Overcoming Weaknesses or Developing Strengths?
Many managers who were once identified as high potentials get stuck at some point in their careers. Decision makers get second thoughts about the manager’s capabilities dealing with a broader job scope. Or, what’s worse, the manager gets promoted and suddenly finds him-/herself on the fast track to derailment.
The situation is serious: the whole team may be prevented from performing at their best, and important business goals are not met. It is very frustrating for the individual if he/she is not progressing as desired, and the whole development can be embarrassing for the manager who once nominated the candidate high potential.
Here are three effective steps to get you where you want to be in your career:
1. Create Awareness
The essential question is: what key strengths must the individual exhibit in a specific position? Although certain competencies may be generally expected, leadership skills are not universal for all industries or positions. Great capabilities as CEO in the software industry don’t necessarily qualify you for the top position in a manufacturing company.
Once you are clear what strengths are required for the position desired, you need to know yourself. Great personality instruments like the Myers-Briggs Type Indicator® (MBTI®) or the VIA Character Strengths Survey help you understand who you are – and eventually who you can become.
Even more important than being aware of your strengths is the perception others have of you. People do not get promoted because of actual performance but because of perceived performance. As Eric Schmidt, Executive Chairman Google, says: “one thing people are never good at is how other people see them.”
Do a 360 degree feedback to identify actual and hidden strengths, weaknesses, and blind spots. Or just ask the people around you for honest feedback.
2. Overcome Unacceptable Weaknesses Only
A great leader does not have to be great at everything. Nelson Mandela is my role model when it comes to leadership. After 27 years of agony in prison he refrained from retaliating against his adversaries. Instead, he practiced forgiveness, and with amazing people skills he lead a whole nation towards unity and peace. However, it is no secret that this great man failed in enjoying a fulfilling family life. Apparently this didn’t prevent him from being an outstanding leader of a country.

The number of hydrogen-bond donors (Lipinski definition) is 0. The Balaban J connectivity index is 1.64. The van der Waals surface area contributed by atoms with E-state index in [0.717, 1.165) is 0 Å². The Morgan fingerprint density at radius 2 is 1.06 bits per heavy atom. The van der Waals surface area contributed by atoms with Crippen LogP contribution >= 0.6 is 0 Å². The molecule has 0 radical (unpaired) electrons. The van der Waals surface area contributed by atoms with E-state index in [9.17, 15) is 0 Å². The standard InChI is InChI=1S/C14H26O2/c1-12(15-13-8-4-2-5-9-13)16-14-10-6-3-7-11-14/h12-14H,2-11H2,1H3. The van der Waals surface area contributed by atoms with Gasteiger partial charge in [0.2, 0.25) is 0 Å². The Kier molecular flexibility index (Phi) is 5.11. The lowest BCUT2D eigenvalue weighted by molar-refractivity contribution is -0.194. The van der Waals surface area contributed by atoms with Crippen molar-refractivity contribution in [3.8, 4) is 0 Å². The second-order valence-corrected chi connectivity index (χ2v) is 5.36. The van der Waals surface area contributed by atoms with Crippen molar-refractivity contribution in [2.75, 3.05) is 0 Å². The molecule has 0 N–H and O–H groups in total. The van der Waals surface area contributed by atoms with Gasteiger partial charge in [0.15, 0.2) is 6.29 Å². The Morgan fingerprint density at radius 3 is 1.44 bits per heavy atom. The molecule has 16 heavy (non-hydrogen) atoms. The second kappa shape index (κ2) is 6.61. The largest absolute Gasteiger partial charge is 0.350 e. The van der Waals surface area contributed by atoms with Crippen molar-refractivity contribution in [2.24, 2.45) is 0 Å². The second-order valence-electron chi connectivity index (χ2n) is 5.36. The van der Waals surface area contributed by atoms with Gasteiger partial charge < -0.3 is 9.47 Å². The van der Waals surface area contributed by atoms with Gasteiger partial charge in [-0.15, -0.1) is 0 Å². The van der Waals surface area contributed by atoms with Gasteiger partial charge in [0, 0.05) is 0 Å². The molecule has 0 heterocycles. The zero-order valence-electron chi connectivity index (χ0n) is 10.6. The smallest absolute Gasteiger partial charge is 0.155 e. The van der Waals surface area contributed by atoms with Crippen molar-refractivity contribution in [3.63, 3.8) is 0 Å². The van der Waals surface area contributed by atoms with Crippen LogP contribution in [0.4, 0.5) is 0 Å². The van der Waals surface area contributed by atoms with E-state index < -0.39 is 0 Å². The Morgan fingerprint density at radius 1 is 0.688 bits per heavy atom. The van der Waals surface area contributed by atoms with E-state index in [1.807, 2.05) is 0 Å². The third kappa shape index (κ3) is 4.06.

Time and resources are limited. You may spend a lot of time getting marginally better at what you’re not good at. Investing the same amount of time and effort in improving your natural strengths will get you further – and be so much more fun.
However, there maybe weaknesses that you simply must overcome. For instance the world’s best technical expert who does not communicate information with impact will not inspire others. The most insightful visionary who is not paying attention to getting results will not climb far on the ladder of success. Some key tasks cannot be delegated.
3. Build on Your Strengths
Based on my experience as Executive Coach & Life Coach people are clearly at their best when they build on their natural strengths. People who develop their talents and follow their passion will inevitably be successful.
A recent article in the Harvard Business Review “Making Yourself Indispensable” suggests: “What makes leaders indispensable to their organizations (…) is not being good at many things but being uniquely outstanding at a few things.”
It takes only two to four outstanding skills to be in the 72 to 89 percentile ranking of top leaders, according to a key message in the paper. In addition, the authors recommend to improve your skills through “cross training”: when you are already excellent in one area, improving this any further may not be effective. Instead, you should develop a “complementing” skill which will help you grow more significantly. Say for example you are great already in building relationships, then developing the complementary skill of developing others will eventually have more impact than further incremental improvement in building relatiosnhips.
In a nutshell: Define with a key stakeholder or the HR Manager in your organisation the crucial skills required for your desired career. Do a 360 and take the MBTI assessment to understand yourself better. Work with a mentor or coach to overcome weaknesses – if required – and build on your strengths. Enjoy your growth!